As a school we are working through the consultation for the school plan 2026, the vision for the next 5 years of education. Staff have been asked for comments and given the opportunity to take part in discussions that are intended to help form the vision for the next 5 years. I saw this as an opportunity to suggest that we embed FOSIL.
One of the questions we were asked is ‘If you were choosing a school for your child in 2030 what would it look like’. This made me smile because my comment when I heard about Darryl’s move to Blanchelande College was that I would choose a school because it had implemented FOSIL across the board.
In the presentation we were asked to consider the OECD’s future of Education and Skills 2030 project. If you haven’t come across this it is well worth investigating. Central to the explanation is the Learning Compass (OECD, 2018) which they describe as giving the students ‘agency; the capacity to set a goal, reflect and act responsibility to effect change. To act rather than be acted upon.’
Data and digital literacy is one of three core foundations and the whole compass of competencies is developed through a ‘cyclical learning process; anticipating, acting and reflecting’ (AAR). I wonder if this is beginning to sound familiar? Apologies if I’m teaching my grandmother to suck eggs but I didn’t come across any other mention of this on the forum.
The Anticipation part of this process is going further than Connect. ‘Anticipation requires more than just asking questions; it involves projecting the consequences and potential impact of doing one thing over another, or of doing nothing at all’ (OECD, 2019) which gave me cause to question whether this is a development of connect or something broader. Are we asking for a level of anticipation when students connect? Should they be anticipating outcomes or is this in danger of narrowing their inquiry? I like the idea of anticipation, particularly if it conscious, that is to say that part of the connect process is to exercise conscious anticipation and consider what students anticipate as being the outcome of their inquiry and how that might influence their investigation.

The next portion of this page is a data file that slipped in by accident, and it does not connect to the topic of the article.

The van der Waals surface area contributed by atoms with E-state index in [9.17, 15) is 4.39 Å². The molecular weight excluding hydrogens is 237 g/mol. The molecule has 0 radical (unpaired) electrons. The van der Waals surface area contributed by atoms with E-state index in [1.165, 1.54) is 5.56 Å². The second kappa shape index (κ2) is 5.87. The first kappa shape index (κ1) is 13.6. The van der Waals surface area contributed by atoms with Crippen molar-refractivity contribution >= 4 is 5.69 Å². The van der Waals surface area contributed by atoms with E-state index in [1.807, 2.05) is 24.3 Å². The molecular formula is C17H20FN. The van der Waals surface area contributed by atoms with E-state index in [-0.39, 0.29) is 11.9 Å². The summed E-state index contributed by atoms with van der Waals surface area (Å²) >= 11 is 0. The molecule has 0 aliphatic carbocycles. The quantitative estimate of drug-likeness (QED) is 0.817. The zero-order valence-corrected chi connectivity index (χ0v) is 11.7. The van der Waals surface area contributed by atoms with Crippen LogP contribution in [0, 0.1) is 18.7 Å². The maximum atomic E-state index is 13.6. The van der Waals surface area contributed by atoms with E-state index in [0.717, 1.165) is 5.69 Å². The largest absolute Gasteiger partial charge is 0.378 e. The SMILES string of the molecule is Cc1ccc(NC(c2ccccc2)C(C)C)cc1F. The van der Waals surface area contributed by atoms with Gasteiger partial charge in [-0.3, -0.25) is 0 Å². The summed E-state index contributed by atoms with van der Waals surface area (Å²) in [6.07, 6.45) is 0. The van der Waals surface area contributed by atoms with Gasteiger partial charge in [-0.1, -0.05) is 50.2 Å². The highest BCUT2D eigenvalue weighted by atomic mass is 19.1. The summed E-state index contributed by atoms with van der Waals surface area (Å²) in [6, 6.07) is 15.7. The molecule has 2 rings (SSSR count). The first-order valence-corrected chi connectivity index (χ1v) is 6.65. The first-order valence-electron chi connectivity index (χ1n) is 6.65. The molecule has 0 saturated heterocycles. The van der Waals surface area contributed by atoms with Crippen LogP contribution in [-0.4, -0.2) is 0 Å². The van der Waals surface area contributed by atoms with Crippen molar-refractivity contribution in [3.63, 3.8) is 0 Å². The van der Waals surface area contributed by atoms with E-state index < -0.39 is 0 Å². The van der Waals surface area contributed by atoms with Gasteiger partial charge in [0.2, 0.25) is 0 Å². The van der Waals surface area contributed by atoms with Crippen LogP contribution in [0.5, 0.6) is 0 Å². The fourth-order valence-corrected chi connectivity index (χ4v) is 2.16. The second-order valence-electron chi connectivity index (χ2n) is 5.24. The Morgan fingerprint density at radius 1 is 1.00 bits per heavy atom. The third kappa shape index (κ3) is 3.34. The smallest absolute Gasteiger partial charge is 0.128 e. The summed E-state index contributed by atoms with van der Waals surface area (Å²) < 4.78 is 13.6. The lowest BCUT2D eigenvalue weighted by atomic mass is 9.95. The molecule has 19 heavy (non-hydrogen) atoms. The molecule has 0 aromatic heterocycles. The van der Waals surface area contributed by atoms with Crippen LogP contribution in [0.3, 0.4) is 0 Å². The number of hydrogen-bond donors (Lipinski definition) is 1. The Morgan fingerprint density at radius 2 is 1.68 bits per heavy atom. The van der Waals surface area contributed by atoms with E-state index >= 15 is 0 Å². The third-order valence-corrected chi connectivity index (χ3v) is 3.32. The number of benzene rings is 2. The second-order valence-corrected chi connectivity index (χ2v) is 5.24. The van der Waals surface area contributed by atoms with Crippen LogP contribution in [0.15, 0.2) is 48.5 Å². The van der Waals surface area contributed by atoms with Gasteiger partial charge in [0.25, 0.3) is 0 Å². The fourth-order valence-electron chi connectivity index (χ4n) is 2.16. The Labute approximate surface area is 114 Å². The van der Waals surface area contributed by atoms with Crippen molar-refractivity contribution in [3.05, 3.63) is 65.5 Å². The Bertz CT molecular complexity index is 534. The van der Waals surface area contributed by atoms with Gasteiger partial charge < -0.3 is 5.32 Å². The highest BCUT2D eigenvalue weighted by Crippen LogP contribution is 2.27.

AAR is designed for a wider approach to education than teaching based inquiry, it seems to be an approach to action across students’ lives ‘A key aspect of the anticipation phase of the AAR cycle is the ability not just to respond to current events but to anticipate future events’ (OECD, 2019). However, it seems that there is a connection to be nurtured here and obvious parallels to be drawn.
The OECD state that the AAR cycle is a catalyst for the development of student agency ‘… defined as the capacity to set a goal, reflect and act responsibly to effect change. It is about acting rather than being acted upon; shaping rather than being shaped; and making responsible decisions and choices rather than accepting those determined by others.’ This idea brought to mind the discussions, held elsewhere on the forum, about ‘FOSIL is Learning by finding out for yourself (not by yourself, which suggests minimal or no guidance and/ or interventions’ (Toerien, 2021). I think there is a connection here; the agency to find out by yourself, to effect a change in your knowledge rather than having that change imposed upon you by a teacher who tells students rather than leads them to inquire.
I will certainly be using this as leverage, not only in my case for an apprentice (which I’ve attached here but have not had feedback on) but also as a means of influencing the school’s strategic plan and vision for 2026.